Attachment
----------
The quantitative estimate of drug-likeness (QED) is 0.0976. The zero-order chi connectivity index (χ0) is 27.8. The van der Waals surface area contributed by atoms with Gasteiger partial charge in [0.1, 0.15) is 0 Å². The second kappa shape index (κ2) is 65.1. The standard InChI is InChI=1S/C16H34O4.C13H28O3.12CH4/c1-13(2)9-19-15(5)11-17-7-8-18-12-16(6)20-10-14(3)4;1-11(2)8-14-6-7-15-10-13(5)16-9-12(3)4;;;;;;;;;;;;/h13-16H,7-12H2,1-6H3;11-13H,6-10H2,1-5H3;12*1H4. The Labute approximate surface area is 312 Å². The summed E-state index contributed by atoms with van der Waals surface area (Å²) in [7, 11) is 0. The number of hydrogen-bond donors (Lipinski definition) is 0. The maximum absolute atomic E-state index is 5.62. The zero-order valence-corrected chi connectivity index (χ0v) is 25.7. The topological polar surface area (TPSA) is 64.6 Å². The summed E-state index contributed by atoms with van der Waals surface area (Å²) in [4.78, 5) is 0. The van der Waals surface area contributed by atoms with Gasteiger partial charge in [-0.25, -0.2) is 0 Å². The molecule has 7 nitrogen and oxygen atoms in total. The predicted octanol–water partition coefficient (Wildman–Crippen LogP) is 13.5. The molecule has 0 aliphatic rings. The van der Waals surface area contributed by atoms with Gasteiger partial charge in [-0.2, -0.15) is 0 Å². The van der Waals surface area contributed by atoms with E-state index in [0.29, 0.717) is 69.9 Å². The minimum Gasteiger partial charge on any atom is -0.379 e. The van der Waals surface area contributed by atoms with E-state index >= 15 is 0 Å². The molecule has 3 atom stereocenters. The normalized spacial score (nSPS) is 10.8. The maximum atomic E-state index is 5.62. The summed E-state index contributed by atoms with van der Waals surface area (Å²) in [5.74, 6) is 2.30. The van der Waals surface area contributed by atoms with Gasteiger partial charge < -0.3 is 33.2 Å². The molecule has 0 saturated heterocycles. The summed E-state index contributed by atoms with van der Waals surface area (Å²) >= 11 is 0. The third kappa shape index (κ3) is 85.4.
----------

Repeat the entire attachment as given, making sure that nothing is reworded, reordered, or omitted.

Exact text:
The quantitative estimate of drug-likeness (QED) is 0.0976. The zero-order chi connectivity index (χ0) is 27.8. The van der Waals surface area contributed by atoms with Gasteiger partial charge in [0.1, 0.15) is 0 Å². The second kappa shape index (κ2) is 65.1. The standard InChI is InChI=1S/C16H34O4.C13H28O3.12CH4/c1-13(2)9-19-15(5)11-17-7-8-18-12-16(6)20-10-14(3)4;1-11(2)8-14-6-7-15-10-13(5)16-9-12(3)4;;;;;;;;;;;;/h13-16H,7-12H2,1-6H3;11-13H,6-10H2,1-5H3;12*1H4. The Labute approximate surface area is 312 Å². The summed E-state index contributed by atoms with van der Waals surface area (Å²) in [7, 11) is 0. The number of hydrogen-bond donors (Lipinski definition) is 0. The maximum absolute atomic E-state index is 5.62. The zero-order valence-corrected chi connectivity index (χ0v) is 25.7. The topological polar surface area (TPSA) is 64.6 Å². The summed E-state index contributed by atoms with van der Waals surface area (Å²) in [4.78, 5) is 0. The van der Waals surface area contributed by atoms with Gasteiger partial charge in [-0.25, -0.2) is 0 Å². The molecule has 7 nitrogen and oxygen atoms in total. The predicted octanol–water partition coefficient (Wildman–Crippen LogP) is 13.5. The molecule has 0 aliphatic rings. The van der Waals surface area contributed by atoms with Gasteiger partial charge in [-0.2, -0.15) is 0 Å². The van der Waals surface area contributed by atoms with E-state index in [0.29, 0.717) is 69.9 Å². The minimum Gasteiger partial charge on any atom is -0.379 e. The van der Waals surface area contributed by atoms with E-state index >= 15 is 0 Å². The molecule has 3 atom stereocenters. The normalized spacial score (nSPS) is 10.8. The maximum atomic E-state index is 5.62. The summed E-state index contributed by atoms with van der Waals surface area (Å²) in [5.74, 6) is 2.30. The van der Waals surface area contributed by atoms with Gasteiger partial charge < -0.3 is 33.2 Å². The molecule has 0 saturated heterocycles. The summed E-state index contributed by atoms with van der Waals surface area (Å²) >= 11 is 0. The third kappa shape index (κ3) is 85.4.